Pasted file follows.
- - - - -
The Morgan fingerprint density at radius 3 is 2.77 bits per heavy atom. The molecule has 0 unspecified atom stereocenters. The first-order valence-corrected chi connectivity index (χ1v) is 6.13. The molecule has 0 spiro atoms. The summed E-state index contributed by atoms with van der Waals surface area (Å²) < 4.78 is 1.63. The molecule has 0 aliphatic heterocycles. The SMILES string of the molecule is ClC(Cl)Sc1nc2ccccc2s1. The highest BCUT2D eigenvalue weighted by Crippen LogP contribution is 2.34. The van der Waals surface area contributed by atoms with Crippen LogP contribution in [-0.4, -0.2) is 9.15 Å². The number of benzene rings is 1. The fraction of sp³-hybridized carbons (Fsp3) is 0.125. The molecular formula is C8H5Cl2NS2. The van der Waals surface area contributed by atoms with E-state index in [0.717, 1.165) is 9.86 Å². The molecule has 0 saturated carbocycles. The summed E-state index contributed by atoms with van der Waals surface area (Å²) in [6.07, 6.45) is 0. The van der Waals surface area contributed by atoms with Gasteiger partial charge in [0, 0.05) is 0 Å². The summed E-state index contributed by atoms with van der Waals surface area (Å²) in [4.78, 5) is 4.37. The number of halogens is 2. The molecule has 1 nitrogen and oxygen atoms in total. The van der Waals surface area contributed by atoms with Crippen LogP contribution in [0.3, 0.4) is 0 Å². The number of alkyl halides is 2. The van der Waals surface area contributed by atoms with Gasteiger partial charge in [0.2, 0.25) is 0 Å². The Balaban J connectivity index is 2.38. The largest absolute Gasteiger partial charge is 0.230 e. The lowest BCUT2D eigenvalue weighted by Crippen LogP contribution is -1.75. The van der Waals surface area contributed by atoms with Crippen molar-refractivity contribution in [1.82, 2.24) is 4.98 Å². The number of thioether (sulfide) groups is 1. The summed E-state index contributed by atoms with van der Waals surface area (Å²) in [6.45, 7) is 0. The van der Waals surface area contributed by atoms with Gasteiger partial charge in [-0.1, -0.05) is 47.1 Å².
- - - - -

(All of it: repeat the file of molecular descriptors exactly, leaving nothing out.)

The Morgan fingerprint density at radius 3 is 2.77 bits per heavy atom. The molecule has 0 unspecified atom stereocenters. The first-order valence-corrected chi connectivity index (χ1v) is 6.13. The molecule has 0 spiro atoms. The summed E-state index contributed by atoms with van der Waals surface area (Å²) < 4.78 is 1.63. The molecule has 0 aliphatic heterocycles. The SMILES string of the molecule is ClC(Cl)Sc1nc2ccccc2s1. The highest BCUT2D eigenvalue weighted by Crippen LogP contribution is 2.34. The van der Waals surface area contributed by atoms with Crippen LogP contribution in [-0.4, -0.2) is 9.15 Å². The number of benzene rings is 1. The fraction of sp³-hybridized carbons (Fsp3) is 0.125. The molecular formula is C8H5Cl2NS2. The van der Waals surface area contributed by atoms with E-state index in [0.717, 1.165) is 9.86 Å². The molecule has 0 saturated carbocycles. The summed E-state index contributed by atoms with van der Waals surface area (Å²) in [6.07, 6.45) is 0. The van der Waals surface area contributed by atoms with Gasteiger partial charge in [0, 0.05) is 0 Å². The summed E-state index contributed by atoms with van der Waals surface area (Å²) in [4.78, 5) is 4.37. The number of halogens is 2. The molecule has 1 nitrogen and oxygen atoms in total. The van der Waals surface area contributed by atoms with Crippen LogP contribution in [0.3, 0.4) is 0 Å². The number of alkyl halides is 2. The van der Waals surface area contributed by atoms with Gasteiger partial charge in [0.2, 0.25) is 0 Å². The Balaban J connectivity index is 2.38. The largest absolute Gasteiger partial charge is 0.230 e. The lowest BCUT2D eigenvalue weighted by Crippen LogP contribution is -1.75. The van der Waals surface area contributed by atoms with Crippen molar-refractivity contribution in [1.82, 2.24) is 4.98 Å². The number of thioether (sulfide) groups is 1. The summed E-state index contributed by atoms with van der Waals surface area (Å²) in [6.45, 7) is 0. The van der Waals surface area contributed by atoms with Gasteiger partial charge in [-0.1, -0.05) is 47.1 Å².